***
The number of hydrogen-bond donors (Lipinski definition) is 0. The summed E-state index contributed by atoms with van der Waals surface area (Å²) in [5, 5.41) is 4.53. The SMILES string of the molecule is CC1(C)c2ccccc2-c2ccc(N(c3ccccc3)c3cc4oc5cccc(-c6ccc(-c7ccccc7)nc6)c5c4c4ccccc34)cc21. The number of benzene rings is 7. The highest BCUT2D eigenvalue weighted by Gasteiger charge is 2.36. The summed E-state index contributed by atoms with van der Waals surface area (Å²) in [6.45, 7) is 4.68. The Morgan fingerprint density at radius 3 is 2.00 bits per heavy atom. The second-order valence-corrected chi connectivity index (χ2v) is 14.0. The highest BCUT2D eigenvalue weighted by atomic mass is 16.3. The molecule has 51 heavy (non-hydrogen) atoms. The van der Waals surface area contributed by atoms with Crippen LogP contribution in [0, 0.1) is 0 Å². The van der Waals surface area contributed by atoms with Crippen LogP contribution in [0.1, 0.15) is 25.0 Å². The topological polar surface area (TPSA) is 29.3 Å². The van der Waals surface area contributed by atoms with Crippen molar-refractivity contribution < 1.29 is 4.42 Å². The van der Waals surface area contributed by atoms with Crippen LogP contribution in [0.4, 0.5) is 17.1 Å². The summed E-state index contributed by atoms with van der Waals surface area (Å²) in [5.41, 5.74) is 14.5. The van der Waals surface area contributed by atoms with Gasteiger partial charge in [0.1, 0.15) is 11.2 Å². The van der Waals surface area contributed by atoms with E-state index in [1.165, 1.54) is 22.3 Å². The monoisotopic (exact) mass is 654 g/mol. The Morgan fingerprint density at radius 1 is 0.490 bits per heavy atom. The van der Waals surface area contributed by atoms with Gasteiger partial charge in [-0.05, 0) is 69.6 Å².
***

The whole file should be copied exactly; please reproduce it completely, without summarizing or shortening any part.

The number of hydrogen-bond donors (Lipinski definition) is 0. The summed E-state index contributed by atoms with van der Waals surface area (Å²) in [5, 5.41) is 4.53. The SMILES string of the molecule is CC1(C)c2ccccc2-c2ccc(N(c3ccccc3)c3cc4oc5cccc(-c6ccc(-c7ccccc7)nc6)c5c4c4ccccc34)cc21. The number of benzene rings is 7. The highest BCUT2D eigenvalue weighted by Gasteiger charge is 2.36. The summed E-state index contributed by atoms with van der Waals surface area (Å²) in [6.45, 7) is 4.68. The Morgan fingerprint density at radius 3 is 2.00 bits per heavy atom. The second-order valence-corrected chi connectivity index (χ2v) is 14.0. The highest BCUT2D eigenvalue weighted by atomic mass is 16.3. The molecule has 51 heavy (non-hydrogen) atoms. The van der Waals surface area contributed by atoms with Crippen LogP contribution in [0, 0.1) is 0 Å². The van der Waals surface area contributed by atoms with Crippen LogP contribution in [0.1, 0.15) is 25.0 Å². The topological polar surface area (TPSA) is 29.3 Å². The van der Waals surface area contributed by atoms with Crippen molar-refractivity contribution < 1.29 is 4.42 Å². The van der Waals surface area contributed by atoms with Crippen LogP contribution in [0.4, 0.5) is 17.1 Å². The summed E-state index contributed by atoms with van der Waals surface area (Å²) in [5.41, 5.74) is 14.5. The van der Waals surface area contributed by atoms with Gasteiger partial charge in [0.1, 0.15) is 11.2 Å². The van der Waals surface area contributed by atoms with E-state index in [1.165, 1.54) is 22.3 Å². The monoisotopic (exact) mass is 654 g/mol. The Morgan fingerprint density at radius 1 is 0.490 bits per heavy atom. The van der Waals surface area contributed by atoms with Gasteiger partial charge in [-0.05, 0) is 69.6 Å².